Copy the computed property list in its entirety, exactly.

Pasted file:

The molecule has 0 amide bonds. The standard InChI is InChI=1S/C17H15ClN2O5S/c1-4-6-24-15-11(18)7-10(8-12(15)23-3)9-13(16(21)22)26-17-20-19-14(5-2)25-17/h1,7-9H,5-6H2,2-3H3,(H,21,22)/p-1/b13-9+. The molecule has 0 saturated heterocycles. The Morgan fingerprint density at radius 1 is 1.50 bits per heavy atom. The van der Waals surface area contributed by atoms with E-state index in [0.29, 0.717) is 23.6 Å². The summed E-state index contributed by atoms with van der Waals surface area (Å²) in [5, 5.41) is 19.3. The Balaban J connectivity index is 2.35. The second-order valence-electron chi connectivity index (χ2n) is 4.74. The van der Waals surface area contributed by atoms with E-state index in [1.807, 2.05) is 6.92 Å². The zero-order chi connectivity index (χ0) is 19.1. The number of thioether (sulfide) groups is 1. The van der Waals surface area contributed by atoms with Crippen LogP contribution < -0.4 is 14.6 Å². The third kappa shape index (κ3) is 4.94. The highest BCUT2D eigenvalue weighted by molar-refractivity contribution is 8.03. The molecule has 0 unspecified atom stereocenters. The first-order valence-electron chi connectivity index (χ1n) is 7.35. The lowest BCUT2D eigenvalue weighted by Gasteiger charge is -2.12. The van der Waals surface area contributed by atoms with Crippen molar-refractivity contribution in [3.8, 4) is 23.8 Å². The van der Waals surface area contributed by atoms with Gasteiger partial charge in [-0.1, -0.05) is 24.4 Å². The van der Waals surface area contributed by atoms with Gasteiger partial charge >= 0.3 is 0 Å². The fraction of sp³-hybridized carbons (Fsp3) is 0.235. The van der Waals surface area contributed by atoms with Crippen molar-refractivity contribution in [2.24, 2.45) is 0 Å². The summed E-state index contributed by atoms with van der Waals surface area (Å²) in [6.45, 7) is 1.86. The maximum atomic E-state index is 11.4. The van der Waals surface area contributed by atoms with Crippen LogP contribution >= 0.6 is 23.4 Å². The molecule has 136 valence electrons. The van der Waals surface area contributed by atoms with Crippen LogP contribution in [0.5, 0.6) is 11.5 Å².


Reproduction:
The molecule has 0 amide bonds. The standard InChI is InChI=1S/C17H15ClN2O5S/c1-4-6-24-15-11(18)7-10(8-12(15)23-3)9-13(16(21)22)26-17-20-19-14(5-2)25-17/h1,7-9H,5-6H2,2-3H3,(H,21,22)/p-1/b13-9+. The molecule has 0 saturated heterocycles. The Morgan fingerprint density at radius 1 is 1.50 bits per heavy atom. The van der Waals surface area contributed by atoms with E-state index in [0.29, 0.717) is 23.6 Å². The summed E-state index contributed by atoms with van der Waals surface area (Å²) in [5, 5.41) is 19.3. The Balaban J connectivity index is 2.35. The second-order valence-electron chi connectivity index (χ2n) is 4.74. The van der Waals surface area contributed by atoms with E-state index in [1.807, 2.05) is 6.92 Å². The zero-order chi connectivity index (χ0) is 19.1. The number of thioether (sulfide) groups is 1. The van der Waals surface area contributed by atoms with Crippen LogP contribution < -0.4 is 14.6 Å². The third kappa shape index (κ3) is 4.94. The highest BCUT2D eigenvalue weighted by molar-refractivity contribution is 8.03. The molecule has 0 unspecified atom stereocenters. The first-order valence-electron chi connectivity index (χ1n) is 7.35. The lowest BCUT2D eigenvalue weighted by Gasteiger charge is -2.12. The van der Waals surface area contributed by atoms with Crippen molar-refractivity contribution in [3.8, 4) is 23.8 Å². The van der Waals surface area contributed by atoms with Gasteiger partial charge in [-0.1, -0.05) is 24.4 Å². The van der Waals surface area contributed by atoms with Gasteiger partial charge >= 0.3 is 0 Å². The fraction of sp³-hybridized carbons (Fsp3) is 0.235. The van der Waals surface area contributed by atoms with Crippen molar-refractivity contribution in [2.24, 2.45) is 0 Å². The summed E-state index contributed by atoms with van der Waals surface area (Å²) in [6.45, 7) is 1.86. The maximum atomic E-state index is 11.4. The van der Waals surface area contributed by atoms with Crippen LogP contribution >= 0.6 is 23.4 Å². The molecule has 136 valence electrons. The van der Waals surface area contributed by atoms with Crippen LogP contribution in [0.5, 0.6) is 11.5 Å².